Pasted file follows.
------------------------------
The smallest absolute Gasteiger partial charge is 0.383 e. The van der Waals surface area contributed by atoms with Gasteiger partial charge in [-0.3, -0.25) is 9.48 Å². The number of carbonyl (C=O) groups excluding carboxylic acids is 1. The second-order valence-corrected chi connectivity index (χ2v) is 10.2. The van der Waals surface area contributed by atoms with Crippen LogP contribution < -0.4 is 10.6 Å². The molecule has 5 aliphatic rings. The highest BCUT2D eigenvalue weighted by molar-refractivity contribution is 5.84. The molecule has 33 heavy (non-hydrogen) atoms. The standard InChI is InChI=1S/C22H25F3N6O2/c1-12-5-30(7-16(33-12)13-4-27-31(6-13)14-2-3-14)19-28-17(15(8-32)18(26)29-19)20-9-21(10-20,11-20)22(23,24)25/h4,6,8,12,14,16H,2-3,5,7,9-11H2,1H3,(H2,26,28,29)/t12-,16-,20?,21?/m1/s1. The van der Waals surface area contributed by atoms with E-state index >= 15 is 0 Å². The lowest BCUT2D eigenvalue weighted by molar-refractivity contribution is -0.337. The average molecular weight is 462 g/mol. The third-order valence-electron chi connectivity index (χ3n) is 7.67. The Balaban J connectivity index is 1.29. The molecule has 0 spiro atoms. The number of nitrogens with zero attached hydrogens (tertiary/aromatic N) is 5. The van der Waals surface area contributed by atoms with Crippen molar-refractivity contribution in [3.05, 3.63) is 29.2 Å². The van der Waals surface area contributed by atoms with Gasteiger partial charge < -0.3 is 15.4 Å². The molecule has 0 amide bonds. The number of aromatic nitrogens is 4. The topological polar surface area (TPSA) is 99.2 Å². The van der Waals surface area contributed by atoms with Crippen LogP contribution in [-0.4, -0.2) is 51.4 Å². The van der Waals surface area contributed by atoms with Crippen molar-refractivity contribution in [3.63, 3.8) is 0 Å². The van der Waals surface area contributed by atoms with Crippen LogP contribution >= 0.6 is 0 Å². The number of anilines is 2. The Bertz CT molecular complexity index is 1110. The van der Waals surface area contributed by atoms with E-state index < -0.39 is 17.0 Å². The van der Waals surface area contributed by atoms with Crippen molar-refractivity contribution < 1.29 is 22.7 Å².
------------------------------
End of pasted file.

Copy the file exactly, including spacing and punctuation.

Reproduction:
The smallest absolute Gasteiger partial charge is 0.383 e. The van der Waals surface area contributed by atoms with Gasteiger partial charge in [-0.3, -0.25) is 9.48 Å². The number of carbonyl (C=O) groups excluding carboxylic acids is 1. The second-order valence-corrected chi connectivity index (χ2v) is 10.2. The van der Waals surface area contributed by atoms with Crippen LogP contribution < -0.4 is 10.6 Å². The molecule has 5 aliphatic rings. The highest BCUT2D eigenvalue weighted by molar-refractivity contribution is 5.84. The molecule has 33 heavy (non-hydrogen) atoms. The standard InChI is InChI=1S/C22H25F3N6O2/c1-12-5-30(7-16(33-12)13-4-27-31(6-13)14-2-3-14)19-28-17(15(8-32)18(26)29-19)20-9-21(10-20,11-20)22(23,24)25/h4,6,8,12,14,16H,2-3,5,7,9-11H2,1H3,(H2,26,28,29)/t12-,16-,20?,21?/m1/s1. The van der Waals surface area contributed by atoms with E-state index >= 15 is 0 Å². The lowest BCUT2D eigenvalue weighted by molar-refractivity contribution is -0.337. The average molecular weight is 462 g/mol. The third-order valence-electron chi connectivity index (χ3n) is 7.67. The Balaban J connectivity index is 1.29. The molecule has 0 spiro atoms. The number of nitrogens with zero attached hydrogens (tertiary/aromatic N) is 5. The van der Waals surface area contributed by atoms with Crippen molar-refractivity contribution in [3.05, 3.63) is 29.2 Å². The van der Waals surface area contributed by atoms with Gasteiger partial charge < -0.3 is 15.4 Å². The molecule has 0 amide bonds. The number of aromatic nitrogens is 4. The topological polar surface area (TPSA) is 99.2 Å². The van der Waals surface area contributed by atoms with Crippen LogP contribution in [-0.4, -0.2) is 51.4 Å². The van der Waals surface area contributed by atoms with Crippen molar-refractivity contribution in [3.63, 3.8) is 0 Å². The van der Waals surface area contributed by atoms with Crippen LogP contribution >= 0.6 is 0 Å². The number of anilines is 2. The Bertz CT molecular complexity index is 1110. The van der Waals surface area contributed by atoms with E-state index < -0.39 is 17.0 Å². The van der Waals surface area contributed by atoms with Crippen molar-refractivity contribution < 1.29 is 22.7 Å².